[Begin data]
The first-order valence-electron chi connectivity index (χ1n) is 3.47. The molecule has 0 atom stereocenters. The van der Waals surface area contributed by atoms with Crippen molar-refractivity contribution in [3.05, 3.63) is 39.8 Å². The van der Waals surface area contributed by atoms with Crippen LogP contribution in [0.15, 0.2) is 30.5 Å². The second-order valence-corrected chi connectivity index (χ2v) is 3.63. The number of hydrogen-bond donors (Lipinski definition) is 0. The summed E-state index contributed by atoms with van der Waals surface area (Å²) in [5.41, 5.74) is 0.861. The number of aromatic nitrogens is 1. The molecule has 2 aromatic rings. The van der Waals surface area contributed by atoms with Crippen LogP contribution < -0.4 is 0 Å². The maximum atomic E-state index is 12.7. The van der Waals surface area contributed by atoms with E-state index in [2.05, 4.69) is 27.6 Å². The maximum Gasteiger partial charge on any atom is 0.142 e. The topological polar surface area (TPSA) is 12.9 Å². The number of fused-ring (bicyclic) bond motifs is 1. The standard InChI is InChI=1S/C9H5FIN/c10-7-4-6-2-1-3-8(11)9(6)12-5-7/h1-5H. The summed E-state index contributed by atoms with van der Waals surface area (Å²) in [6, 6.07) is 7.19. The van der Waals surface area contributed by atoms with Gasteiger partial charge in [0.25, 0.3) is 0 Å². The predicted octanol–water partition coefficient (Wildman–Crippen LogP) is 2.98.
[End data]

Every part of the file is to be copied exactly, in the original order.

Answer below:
The first-order valence-electron chi connectivity index (χ1n) is 3.47. The molecule has 0 atom stereocenters. The van der Waals surface area contributed by atoms with Crippen molar-refractivity contribution in [3.05, 3.63) is 39.8 Å². The van der Waals surface area contributed by atoms with Crippen LogP contribution in [0.15, 0.2) is 30.5 Å². The second-order valence-corrected chi connectivity index (χ2v) is 3.63. The number of hydrogen-bond donors (Lipinski definition) is 0. The summed E-state index contributed by atoms with van der Waals surface area (Å²) in [5.41, 5.74) is 0.861. The number of aromatic nitrogens is 1. The molecule has 2 aromatic rings. The van der Waals surface area contributed by atoms with Crippen LogP contribution < -0.4 is 0 Å². The maximum atomic E-state index is 12.7. The van der Waals surface area contributed by atoms with E-state index in [2.05, 4.69) is 27.6 Å². The maximum Gasteiger partial charge on any atom is 0.142 e. The topological polar surface area (TPSA) is 12.9 Å². The number of fused-ring (bicyclic) bond motifs is 1. The standard InChI is InChI=1S/C9H5FIN/c10-7-4-6-2-1-3-8(11)9(6)12-5-7/h1-5H. The summed E-state index contributed by atoms with van der Waals surface area (Å²) in [6, 6.07) is 7.19. The van der Waals surface area contributed by atoms with Gasteiger partial charge in [0.25, 0.3) is 0 Å². The predicted octanol–water partition coefficient (Wildman–Crippen LogP) is 2.98.